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Tourism is back in Puerto Rico, but with a focus on clean up

Brittany Jones-Cooper

On Oct. 7, the Royal Caribbean “Adventure of the Seas” departed from San Juan, Puerto Rico, with more than 3,000 passengers. It was the first cruise ship with tourists to depart from the island since it was struck by Hurricane Maria last month.

The ship is based in Puerto Rico and completed what is called a “home port operation,” meaning it departed from San Juan, cruised around for a few days, and returned on Oct. 13. This round-trip journey sounds simple enough, but it signals something very important—the return of tourism to Puerto Rico.

“That means that the airport is functioning, because people are traveling to Puerto Rico to get on the ship,” said José Izquierdo, executive director of the Puerto Rico Tourism Company (PRTC). “It’s a return to normal operations for a very important industry player like Royal Caribbean.”

The Luiz Munos Marin International Airport resumed its normal flight schedule on Oct. 4, after weeks of cancellations, delays and limited arrivals and departures. Other airports located in Aguadilla, Pone, Ceiba, Isla Grande and Vieques are also now operational and offering limited service.

The “Adventure of the Seas” will depart again on Saturday with another ship full of passengers.

Finding a new normal

It’s been three weeks since Hurricane Maria made landfall on Puerto Rico with sustained winds reaching 155 mph. The storm knocked out power to most of the island, caused extensive damage and claimed the lives of 45 people. Puerto Rico’s Department of Public Safety says 113 people are still unaccounted for.

While much of the island is still struggling to restore basic needs, like clean water, shelter and medical supplies, the tourism department is determined to get people back to work and focus on the future. During the recovery efforts, PRTC never really shut down. Instead, it developed a 90-day recovery plan and went into emergency mode — locating visiting tourists and helping them to evacuate via humanitarian flight or cruise ship.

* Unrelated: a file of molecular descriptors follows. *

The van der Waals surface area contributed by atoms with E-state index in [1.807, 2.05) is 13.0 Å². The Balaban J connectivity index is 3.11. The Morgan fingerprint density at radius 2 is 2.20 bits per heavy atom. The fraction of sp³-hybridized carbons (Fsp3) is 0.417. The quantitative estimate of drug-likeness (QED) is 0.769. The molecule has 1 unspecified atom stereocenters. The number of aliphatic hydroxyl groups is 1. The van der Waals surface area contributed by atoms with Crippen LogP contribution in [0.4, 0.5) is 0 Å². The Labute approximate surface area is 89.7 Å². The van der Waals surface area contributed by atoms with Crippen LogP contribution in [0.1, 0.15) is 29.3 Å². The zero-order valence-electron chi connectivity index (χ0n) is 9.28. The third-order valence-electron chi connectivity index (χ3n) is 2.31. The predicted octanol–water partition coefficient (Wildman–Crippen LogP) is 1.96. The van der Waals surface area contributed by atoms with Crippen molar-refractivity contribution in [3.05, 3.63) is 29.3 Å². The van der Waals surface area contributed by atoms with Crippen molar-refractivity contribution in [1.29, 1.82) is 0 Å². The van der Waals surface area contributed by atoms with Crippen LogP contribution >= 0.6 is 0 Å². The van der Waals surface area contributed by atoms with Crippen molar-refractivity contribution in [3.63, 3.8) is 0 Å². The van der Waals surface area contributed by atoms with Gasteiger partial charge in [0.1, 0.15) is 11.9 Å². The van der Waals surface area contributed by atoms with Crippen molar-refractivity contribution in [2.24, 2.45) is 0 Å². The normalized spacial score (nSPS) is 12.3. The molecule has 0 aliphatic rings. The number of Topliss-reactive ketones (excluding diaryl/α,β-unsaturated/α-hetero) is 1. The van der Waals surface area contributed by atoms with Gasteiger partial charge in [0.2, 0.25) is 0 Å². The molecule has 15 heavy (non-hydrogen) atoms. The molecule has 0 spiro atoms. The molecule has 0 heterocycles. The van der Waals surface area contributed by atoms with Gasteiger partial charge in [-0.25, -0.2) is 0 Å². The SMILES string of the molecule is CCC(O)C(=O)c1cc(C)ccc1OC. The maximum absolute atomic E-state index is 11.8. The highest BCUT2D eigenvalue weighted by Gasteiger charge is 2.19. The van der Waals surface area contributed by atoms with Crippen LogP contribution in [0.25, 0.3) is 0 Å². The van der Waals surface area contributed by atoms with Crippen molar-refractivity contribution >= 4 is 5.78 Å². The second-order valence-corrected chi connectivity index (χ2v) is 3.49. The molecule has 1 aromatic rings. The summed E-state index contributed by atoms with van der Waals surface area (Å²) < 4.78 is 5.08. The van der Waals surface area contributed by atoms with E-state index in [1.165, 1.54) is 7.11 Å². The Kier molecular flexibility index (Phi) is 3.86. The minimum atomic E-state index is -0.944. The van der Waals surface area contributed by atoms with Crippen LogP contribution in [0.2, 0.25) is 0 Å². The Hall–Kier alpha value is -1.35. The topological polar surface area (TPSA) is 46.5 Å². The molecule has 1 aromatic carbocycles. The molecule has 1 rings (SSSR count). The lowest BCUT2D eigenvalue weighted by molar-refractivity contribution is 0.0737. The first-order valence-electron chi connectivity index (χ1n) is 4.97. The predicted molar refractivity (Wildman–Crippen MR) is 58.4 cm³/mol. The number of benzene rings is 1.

Now tourism officials say it’s time for phase two of their plan: rebuilding.

A man uses a battery-operated light in Puerto Rico during the extensive power outage.
A man uses a battery-operated light in Puerto Rico during the extensive power outage.

Currently 80 hotels are operating and taking new reservations. Most of these facilities are using back-up generators to keep the lights on (84% of people on the island still don’t have power) and have been housing first responders helping to rebuilding the island. For this reason, hotel occupancy rates have been high, and employees have been able to work. This is crucial, since about 68,500 jobs in Puerto Rico are tied to tourism.

In addition to airports and hotels, local attractions like the Puerto Rico Museum of Art and the Ponce Museum of Art have both reopened. Bacardi Rum tours are scheduled to resume on Nov. 1.

The first week of November will also signal the return of cruises in which tourists will be allowed to disembark and tour the island. Last year, Puerto Rico welcomed 1.5 million visitors via cruise, and that number was expected to reach 1.8 million in 2017. The hurricane will undoubtedly affect projections, but the PRTC remains hopeful. Currently, 45 cruise ship departures are scheduled from San Juan between now and the end of the year.

A different kind of tourism

People typically visit Puerto Rico to wade in the ocean and soak up the sun. The beach hasn’t gone anywhere, but island officials are predicting that the profile of tourists will change over the next couple of months.

“We’re placing a bet on groups that come to travel with a purpose and help those in need,” Izquierdo told Yahoo Finance. “I also think the diaspora is going to return to Puerto Rico, reunite with family and friends.”

Puerto Rico usually sees an influx of tourists between mid-December and April, when temperatures drop on the mainland U.S. Already, churches and other relief groups, like “Love in Action Travel,” have scheduled mission trips to assist in recovery efforts.

Hotel properties are also chipping in, creating packages with volunteer opportunities and giving priority reservations to people coming to help with recovery efforts. There’s also been an effort to build “voluntourism” opportunities through Local Guest, a San Juan–based company dedicated to providing unique local experiences in Puerto Rico.

“That’s still tourism,” said Izquierdo. “It’s not the traditional tourism that we were expecting for the high season, but it’s an opportunity.”

Still, the PRTC hopes to bring back some of Puerto Rico’s traditional visitors as well. By Dec. 20, their plan is to rebuild enough of the island to welcome the typical leisure traveler wanting to experience the beaches, culture and gastronomy of Puerto Rico.

“We’re definitely not giving up on the high season for Puerto Rico. We’ll be ready for visitors as we continue to clean up,” he said.

Brittany is a reporter at Yahoo Finance.

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